- We did not keep our limits. I took home only the necessary amount for a good meal. There's no such thing as wasting fish. Plus, fish taste much better when they are fresh.

And, of course, try to harvest as little as possible. I usually CPR all my fish, unless I get it for my parents to eat. They just love to eat fish. Plus, not all fish around these areas are safe to eat! Never forget to follow the FISH CONSUMPTION charts.

If these rules are followed, then harvesting fish for human consumption becomes healthy for the angler and his loved ones, not to mention that it brings the least possible impact on the aquatic environment around you.

Since I took home some Largemouth Bass, this created quite some heated up discussion on the Facebook Page. I even had to ban some people from the Facebook community because they simply did not know how to express their opinions without offending others around. I got quite a lot of hate messages, etc.

But, I would like to point out that Selective Harvest is very productive if used correctly. I'll use my friend Chris' (from The Right Anglers Facebook page) words for it:

"Selective harvest is a very real and useful practice. No keeping small fish, big fish, breeding fish, or rare fish. There is absolutely nothing wrong with harvesting fish for food or bait as long as selective harvest is in play."

And you guys can certainly read the rest of the discussion on the FB page, if it interests you. =)

Nice LMB caught on a grey Senko that I found on the floor. Haha. Good stuff!

Avoid holding fish like my friend is doing in the photo. Those fish were dead already. When holding Bass, it's best to hold it with both hands for less pressure on the jaw. Also, try lipping them vertically! Less chances of injuring the fish! A lot of Bass fanatics tend to criticize about Bass being harvested, etc.; however, they don't even pay close attention to how they handle their own Bass. If they want their Bass to be healthy and safely released, then they should NEVER lip a Bass single-handed, non-vertically. Therefore, I'm posting a video below of my friend Chris E. (A Bass anglers). He handles his Bass correctly, and I truly admire him for that:

--- July 7th/8th, 2013 ---

Location: Absecon Bay
Time: 6:00-7:00 p.m. (7th)

Time: 9:00-4:00 p.m. (8th)

Fishes caught:

- Nothing

I went to Atlantic City for 3 days with my family (Sunday-Tuesday). I was able to fish for an hour on Monday and a couple hours on Tuesday. Unfortunately, I wasn't able to catch the best tides; however, it was still a good experience!

I ended up catching only 1 thing: a Limulus (a.k.a. Horseshoe Crab). When I landed it, I had absolutely no idea what that "thing" was. I only knew that it looked like Kabuto from Pokémon. Hahaha.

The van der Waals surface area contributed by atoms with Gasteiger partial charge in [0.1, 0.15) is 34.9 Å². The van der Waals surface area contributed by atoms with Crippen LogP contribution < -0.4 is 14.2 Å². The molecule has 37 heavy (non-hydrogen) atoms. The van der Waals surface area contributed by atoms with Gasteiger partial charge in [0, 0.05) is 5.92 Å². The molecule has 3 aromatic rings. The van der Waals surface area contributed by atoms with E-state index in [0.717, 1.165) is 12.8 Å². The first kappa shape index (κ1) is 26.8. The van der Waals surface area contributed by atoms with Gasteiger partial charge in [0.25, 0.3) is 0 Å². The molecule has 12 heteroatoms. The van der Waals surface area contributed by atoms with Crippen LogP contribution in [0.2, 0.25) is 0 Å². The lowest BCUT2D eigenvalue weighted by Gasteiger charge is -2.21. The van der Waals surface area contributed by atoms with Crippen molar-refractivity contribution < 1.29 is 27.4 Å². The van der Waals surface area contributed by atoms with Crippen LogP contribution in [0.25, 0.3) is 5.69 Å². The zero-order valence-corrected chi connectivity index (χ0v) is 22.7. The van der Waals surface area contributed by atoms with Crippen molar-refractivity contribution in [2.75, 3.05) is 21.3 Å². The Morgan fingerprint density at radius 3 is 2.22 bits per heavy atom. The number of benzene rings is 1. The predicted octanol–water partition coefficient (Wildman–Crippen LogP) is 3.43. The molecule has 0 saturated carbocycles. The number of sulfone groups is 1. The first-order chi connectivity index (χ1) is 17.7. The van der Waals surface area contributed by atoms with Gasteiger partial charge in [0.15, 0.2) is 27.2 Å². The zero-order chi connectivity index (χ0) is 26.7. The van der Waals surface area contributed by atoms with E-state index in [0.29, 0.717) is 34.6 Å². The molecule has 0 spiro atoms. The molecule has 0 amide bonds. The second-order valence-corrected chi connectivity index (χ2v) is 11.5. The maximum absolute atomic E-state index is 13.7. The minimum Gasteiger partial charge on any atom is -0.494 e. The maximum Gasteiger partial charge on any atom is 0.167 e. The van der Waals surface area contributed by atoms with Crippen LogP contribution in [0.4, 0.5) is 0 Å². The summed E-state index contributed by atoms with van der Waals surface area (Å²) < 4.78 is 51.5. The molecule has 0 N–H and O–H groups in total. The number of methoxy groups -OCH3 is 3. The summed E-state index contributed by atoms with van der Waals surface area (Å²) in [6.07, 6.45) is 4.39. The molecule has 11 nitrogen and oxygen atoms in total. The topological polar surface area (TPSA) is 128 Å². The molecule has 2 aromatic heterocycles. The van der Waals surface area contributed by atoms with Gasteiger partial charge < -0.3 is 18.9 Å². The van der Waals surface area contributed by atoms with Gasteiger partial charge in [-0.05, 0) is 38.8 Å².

Being a little bit scared of the thing, I let it go by shaking my rod. Therefore, I didn't take a proper picture of it. It was heavy and big, though.

The fishing was tough. I fished for 1 hour at the Jetty on Monday, and I didn't see anyone catching anything. One guy walked out with one Flounder - his only catch of the day.

On Tuesday, I decided to fish the back bay - at Harrah's. I missed high tide by 30 minutes, meaning that the current was pretty strong when I got there. I got a couple bites, but couldn't land anything. The crabs were quite the nuisance too! There were a couple other people fishing there, and one guy landed a Skate. That was pretty much it.

The "T-Jetty" at the Absecon Bay Inlet. Great place to fish when the current is not strong.

Same place, different perspective.

On the second day, I moved to the Absecon Bay. I fished a spot right next to the Harrah's Casino & Hotel. Last year, I had productive days over there in July - Weakfish and Bluefish. This year, nothing. =/

A picture of a little crab that came up with all the algae that I had on my line. =)

Some hermit crabs that I found on some Algae. =)

--- July 9th, 2013 ---
Location: Neshaminy Creek
Time: 4:30-7:00 p.m.

Fishes caught:

- 1 Bluegill
- 5 Rock Bass
- 7 green Sunfish
- 12 Redbreast Sunfish

After coming back from Atlantic City on Tuesday, my family and I decided to go to the Tyler State Park.

We spent about three hours there. I missed one Trout on the corn (the only one that I was able to spot). Then, I decided to do a little bit of exploring! As I walked around, I saw a small Common Carp feeding on the bottom (about 3lbs) and two Smallmouth Bass swimming around (less than 0.5lbs).

I switched the corn to "Gulp! Minnows" for some Multi-Species fishing. I finished the day with 4 different Species of fish: Bluegill, Green Sunfish, Redbreast Sunfish and Rock Bass.

Nothing new, but still fun to catch!
A little Rock Bass, caught right by the dam at Tyler State Park

A chunky Green Sunfish caught from above the dam. Lots of them there! =)

--- July 10th, 2013 ---
Location: Tookany Creek
Time: 2:00-6:00 p.m.

Fishes caught:

- 2 Creek Chub
- 3 Spottail Shiner
- 4 Spotfin Shiner
- 5 Redbreast Sunfish
- 1 White Sucker
- 1 Pumpkinseed
- 1 Bluegill
- 1 Banded Killifish

I went to the Tookany Creek for some Multi-Species fishing. Unfortunately, I finished the day with nothing new (I still have to catch a Blacknose Dace).

After 3 hours of fishing, I finished with a couple different Species of fish: Bluegill, Pumpkinseed, Redbreast Sunfish, Spottail Shiner, Spotfin Shiner, White Sucker, Creek Chub, and Banded Killifish.

I did see a couple beautiful things there, though: (1) a Water Snake that wacked my Bluegill; (2) a Mandarin Duck swimming in the Tookany Creek (photo below); and (3) a 4-5lbs Channel Catfish swimming around!

I wasn't able to make the Catfish bite, even though I threw my bait right in front of it. That little fella's wariness is top notch...

I'll definitely go back there with some cut bait, just to catch that fish!

My snake video got pretty famous around the Philly area! It's below, for those who haven't seen it yet. It also made an appearance at LiveLeak, the Philadelpha Metro online newspaper, and the RightThisMinute online video show.